Okay, everyone sing it with me…
“We’ve got trouble, folks.
“Right here in Laube City.
“With a capital T and that rhymes with E and that stands for EDITOR!”
Ah, the joys of being edited. How often have you received a manuscript back from an editor only to find that this person changed elements of your manuscript that never should have been changed? That she “corrected” terminology specific to an industry, and her corrections made it all wrong? That he lowercased your deity pronouns when you wanted them uppercased. That a word you intentionally misspelled for a character’s voice is now dictionary perfect? That the edits “for clarity” have changed the details of something you researched in detail, that you made painstaking effort to write correctly, and now it was a mess? Worse, anyone in the know who reads the book now will blame you for getting it wrong!
Well, rejoice! I have a simple solution to all these problems. Friends, meet the trusty Style Sheet.
I first learned about these wonderful tools as an editor, but it didn’t take me long to realize what a benefit style sheets are for writers. Because you can use them to list any and everything you don’t want changed, to tell an editor why you’re going against accepted style, to lay the parameters for an editing job that will do what editing is supposed to do: draw the best writing out of you and enhance your story.
Next week I’ll share the template I use for my editing and writing style sheet. Feel free to copy it, adapt it, and use it as you wish. And the next time you turn your manuscript in to an editor, send the style sheet along as well. I’m betting that editor will not only appreciate it, but they’ll use it to add things they want the copyeditors and proofreaders to know. You’ll have made their jobs easier and protected your work all in one fell swoop. Now that’s a win/win.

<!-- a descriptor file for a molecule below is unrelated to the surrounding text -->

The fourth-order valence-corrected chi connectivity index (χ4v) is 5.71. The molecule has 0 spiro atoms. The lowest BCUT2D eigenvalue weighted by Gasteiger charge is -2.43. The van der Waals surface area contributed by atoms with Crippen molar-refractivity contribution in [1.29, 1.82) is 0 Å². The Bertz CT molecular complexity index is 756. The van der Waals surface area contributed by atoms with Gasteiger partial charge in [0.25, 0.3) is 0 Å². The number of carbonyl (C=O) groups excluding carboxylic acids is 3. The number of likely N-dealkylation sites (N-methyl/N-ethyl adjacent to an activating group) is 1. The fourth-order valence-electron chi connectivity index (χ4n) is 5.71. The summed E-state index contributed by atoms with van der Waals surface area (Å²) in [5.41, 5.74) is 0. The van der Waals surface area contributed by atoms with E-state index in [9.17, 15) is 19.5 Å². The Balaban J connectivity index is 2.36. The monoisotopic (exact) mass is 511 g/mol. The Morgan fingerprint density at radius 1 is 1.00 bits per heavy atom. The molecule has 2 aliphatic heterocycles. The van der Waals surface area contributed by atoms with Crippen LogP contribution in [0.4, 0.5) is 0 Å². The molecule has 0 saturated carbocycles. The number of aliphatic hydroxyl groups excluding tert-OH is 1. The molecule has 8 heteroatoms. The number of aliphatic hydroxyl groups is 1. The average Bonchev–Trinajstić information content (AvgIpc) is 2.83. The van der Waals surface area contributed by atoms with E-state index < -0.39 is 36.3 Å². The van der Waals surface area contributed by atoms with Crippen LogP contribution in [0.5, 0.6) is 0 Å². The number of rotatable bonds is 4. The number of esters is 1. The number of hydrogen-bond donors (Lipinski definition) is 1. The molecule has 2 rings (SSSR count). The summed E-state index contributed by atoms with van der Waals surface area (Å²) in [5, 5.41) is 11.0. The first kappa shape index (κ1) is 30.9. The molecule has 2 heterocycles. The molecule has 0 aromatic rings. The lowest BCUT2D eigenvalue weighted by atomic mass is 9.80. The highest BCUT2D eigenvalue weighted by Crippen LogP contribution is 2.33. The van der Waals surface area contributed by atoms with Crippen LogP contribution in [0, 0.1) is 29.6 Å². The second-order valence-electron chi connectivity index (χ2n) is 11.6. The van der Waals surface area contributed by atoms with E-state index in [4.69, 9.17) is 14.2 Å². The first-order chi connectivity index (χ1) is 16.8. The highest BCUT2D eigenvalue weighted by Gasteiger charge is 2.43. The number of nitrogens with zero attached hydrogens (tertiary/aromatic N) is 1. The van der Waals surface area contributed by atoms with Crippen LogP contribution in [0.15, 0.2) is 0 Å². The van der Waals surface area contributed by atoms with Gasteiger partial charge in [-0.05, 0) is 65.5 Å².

Right now, though, I’d love to hear your editing stories, whether they’re about an edit you received or one you performed, what’s a lesson you learned from an edit?
I’ll start. Back when I was first writing, I was working for a publisher and had little time to do much of anything beyond my job. I received my galleys, as often happens, with the request to read them and send back any changes within a week. I just didn’t have the time. But I wasn’t worried. I trusted my publisher and editor. I received my copy of my novel the day I left for a writers’ conference. I was busy teaching, so didn’t get much time to look at it. Not until after my class on the most frequent foibles in fiction writing, during which I discussed the reasons to avoid –ly adverbs. There was a section in my book that I wanted to read for my next workshop as an example of the difference between showing and telling. So I flipped it open, started reading the paragraph…and found –ly adverbs.
Yup. Everything I’d told my students not to do was right there, printed for all of eternity. In my novel.
I knew I didn’t put those in there, nor did my editor. So I called the publisher just a little irritated, and discovered that the changes had been made by a new copyeditor. All throughout the book. If I’d read the galley, I would have seen them. I learned two lessons from that: Read the galleys when they come in, and always, always use a style sheet!
Okay, your turn.